Fiscal Policy

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The final report of the Labour Party’s Devolution Commission, published yesterday, contains two main proposals on taxation. Firstly, that the Scottish Parliament’s powers over income taxation should be enhanced with the ability to: vary income tax rates by up to 15p in the pound, compared to the 10p that would be implemented in 2016 as a consequence of the Scotland Act 2012; make the Scottish income tax system more progressive (but not less) by allowing upward variation (only) in the higher rates of tax relative to the basic rate.

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You wait for months for a fuller case for further devolution for Scotland within the UK to turn up and then two arrive at the same time. Yesterday morning we saw the ‘Campbell II’ Report by Sir Menzies Campbell’s Home Rule and Community Rule Commission (as discussed here  by James Mitchell), and later on yesterday Gordon Brown’s speech in Glasgow and his associated contribution to the Labour Party’s Devolution Commission.

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Stirling Team’s Inequality Paper in the News

The University of Stirling’s Future of the UK and Scotland team has received wide coverage today (Tuesday 21 January) with their report on using taxes and benefits to reduce inequality.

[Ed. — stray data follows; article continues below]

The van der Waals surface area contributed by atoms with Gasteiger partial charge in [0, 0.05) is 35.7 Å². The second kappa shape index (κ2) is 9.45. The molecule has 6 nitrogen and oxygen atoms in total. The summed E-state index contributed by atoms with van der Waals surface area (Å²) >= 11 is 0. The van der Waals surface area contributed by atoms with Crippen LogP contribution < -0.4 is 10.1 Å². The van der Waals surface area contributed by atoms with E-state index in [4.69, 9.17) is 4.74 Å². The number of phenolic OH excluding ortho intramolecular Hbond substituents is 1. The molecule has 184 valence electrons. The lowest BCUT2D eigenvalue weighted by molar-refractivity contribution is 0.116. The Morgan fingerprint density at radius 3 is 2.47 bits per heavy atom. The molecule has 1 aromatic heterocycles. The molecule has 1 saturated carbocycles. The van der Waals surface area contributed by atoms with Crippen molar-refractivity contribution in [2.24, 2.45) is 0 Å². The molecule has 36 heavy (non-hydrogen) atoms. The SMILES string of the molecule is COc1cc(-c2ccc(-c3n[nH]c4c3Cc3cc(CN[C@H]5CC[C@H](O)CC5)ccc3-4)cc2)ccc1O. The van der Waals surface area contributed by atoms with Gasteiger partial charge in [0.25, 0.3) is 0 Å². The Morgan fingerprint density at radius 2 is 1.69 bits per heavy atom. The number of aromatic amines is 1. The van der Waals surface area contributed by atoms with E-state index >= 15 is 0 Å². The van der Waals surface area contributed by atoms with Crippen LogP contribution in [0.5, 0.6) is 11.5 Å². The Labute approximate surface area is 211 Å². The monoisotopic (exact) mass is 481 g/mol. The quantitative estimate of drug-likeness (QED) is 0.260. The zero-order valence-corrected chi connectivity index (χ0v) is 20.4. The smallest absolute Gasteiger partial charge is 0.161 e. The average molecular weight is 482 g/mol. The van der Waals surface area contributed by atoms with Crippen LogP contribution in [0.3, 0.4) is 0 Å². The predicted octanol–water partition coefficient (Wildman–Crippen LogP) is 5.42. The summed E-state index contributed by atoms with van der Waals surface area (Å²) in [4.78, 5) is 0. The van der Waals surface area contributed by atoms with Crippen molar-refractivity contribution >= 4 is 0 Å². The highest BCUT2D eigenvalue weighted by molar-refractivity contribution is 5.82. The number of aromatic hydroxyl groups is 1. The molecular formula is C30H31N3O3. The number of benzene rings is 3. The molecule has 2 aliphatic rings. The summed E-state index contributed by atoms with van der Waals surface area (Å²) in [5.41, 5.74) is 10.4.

You can see this coverage at our new page: We will be updating it regularly to give you a flavour of how our teams’ work is being reported.

Tackling income inequality presents challenges for Scotland

Scotland faces significant challenges in closing its “inequality gap”, according to new research carried out by University of Stirling academics and funded by the Economic and Social Research Council (ESRC).

Scotland and the UK currently have much higher income inequality than comparable Nordic countries such as Norway and Denmark, with Scotland having a gap against these Nordic countries of 4.7 points on the Gini Coefficient - the recognised measure of the equality of a nation’s income distribution.

Scotland analysis: EU and international issues

This is the ninth paper in the Scotland Analysis series and sets out how people and businesses in Scotland are served by the UK’s foreign policy, its diplomatic network and international relationships. It finds that an independent Scotland would face tough negotiations on the terms of its EU membership and that Scottish taxpayers are likely to pay more into the EU budget than they get back.


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